“How do I come out about being a crossdresser?”

I am a 65-year-old crossdresser. I do not identify as a woman most of the time, and yet there is a feminine side to me that I do not get to express as fully as I believe that I should. I have crossdressed for many years, but only in the last few have I tried to get more serious with it, now that I have retired. Basically, I have begun very carefully trying to take my dressing more public. I believe that I should be able to express my feminine side without reprisal and hopefully without concern.

My dilemma is this. I want to tell my dentist about my dressing, in order to see if she would support my desire to come to the appointments dressed as a female from this point forward. I don’t want to harm my relationship with my dentist, but I am hopeful that she would encourage me to dress as I want. My thinking is that once I have crossed this bridge and agreed to always come dressed as a woman from now on that it will provide me with a true success in my quest to become accepted dressed as a woman.

The idea of telling my dentist is (in the hope that she not only accepts the idea, but actually encourages me to dress when I have appointments) will also force my hand, so to speak, and create a situation where I am committed to dressing when I go see her.  I go to the dentist three to four time a year these days, and it would help me to become more comfortable dressed as a woman. If I could pull it off, it would help me as I further embrace my feminine side.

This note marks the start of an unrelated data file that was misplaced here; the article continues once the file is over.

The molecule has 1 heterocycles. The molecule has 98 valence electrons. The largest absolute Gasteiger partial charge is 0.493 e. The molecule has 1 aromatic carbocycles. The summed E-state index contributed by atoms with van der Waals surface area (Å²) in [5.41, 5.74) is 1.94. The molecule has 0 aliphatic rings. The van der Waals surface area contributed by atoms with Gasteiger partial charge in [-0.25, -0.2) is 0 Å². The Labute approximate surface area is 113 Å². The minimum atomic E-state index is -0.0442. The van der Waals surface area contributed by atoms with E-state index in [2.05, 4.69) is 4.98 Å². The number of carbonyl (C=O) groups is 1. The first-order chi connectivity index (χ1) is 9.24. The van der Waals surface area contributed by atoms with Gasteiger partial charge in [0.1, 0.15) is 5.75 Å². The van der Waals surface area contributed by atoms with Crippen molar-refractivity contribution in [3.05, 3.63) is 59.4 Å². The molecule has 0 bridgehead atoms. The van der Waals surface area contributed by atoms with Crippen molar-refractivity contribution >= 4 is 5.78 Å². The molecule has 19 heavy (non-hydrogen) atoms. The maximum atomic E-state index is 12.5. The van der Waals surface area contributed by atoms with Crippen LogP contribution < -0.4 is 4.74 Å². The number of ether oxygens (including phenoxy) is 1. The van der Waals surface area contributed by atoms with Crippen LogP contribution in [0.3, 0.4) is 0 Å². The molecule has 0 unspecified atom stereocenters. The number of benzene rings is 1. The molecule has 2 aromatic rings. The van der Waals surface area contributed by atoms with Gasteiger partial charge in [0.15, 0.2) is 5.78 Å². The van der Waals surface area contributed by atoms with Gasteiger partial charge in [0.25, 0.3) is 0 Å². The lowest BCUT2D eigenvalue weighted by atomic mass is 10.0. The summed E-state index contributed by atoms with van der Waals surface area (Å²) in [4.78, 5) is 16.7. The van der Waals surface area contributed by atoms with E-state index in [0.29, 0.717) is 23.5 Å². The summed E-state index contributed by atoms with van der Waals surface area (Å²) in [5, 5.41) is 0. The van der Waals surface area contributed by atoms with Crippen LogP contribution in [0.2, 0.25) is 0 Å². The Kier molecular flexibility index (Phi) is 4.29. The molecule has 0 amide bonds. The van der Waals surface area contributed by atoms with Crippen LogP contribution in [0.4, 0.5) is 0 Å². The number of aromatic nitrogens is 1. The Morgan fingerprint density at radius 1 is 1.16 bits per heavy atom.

I don’t know if I could ever get the courage to come out to my dentist, despite how wonderful she is as a dentist, but for some reason I really, really want to. Is the risk to this positive relationship worth taking this chance?

One thought on ““How do I come out about being a crossdresser?”

  1. Dennis Hong says:

    Well, it looks like you picked a topic that people don’t know how to respond to, so we asked a friend of ours who recently transitioned. Her situation isn’t the same as yours, but it was the closest we could come to. Hope this helps. Here’s what she said:

    They want to come out to their dentist, which to me is quite odd. I feel the easiest way to get our is to go somewhere people are already accepting, like an LGBTQ bar. If that’s not an option for them, I suggest seeing a therapist that specializes in gender issues.
    Of course, they would be accepting of them coming to appointments presenting however they choose. If the dentist is the only option, I guess trying couldn’t hurt too much, unless they live in a small town with only one dentist.

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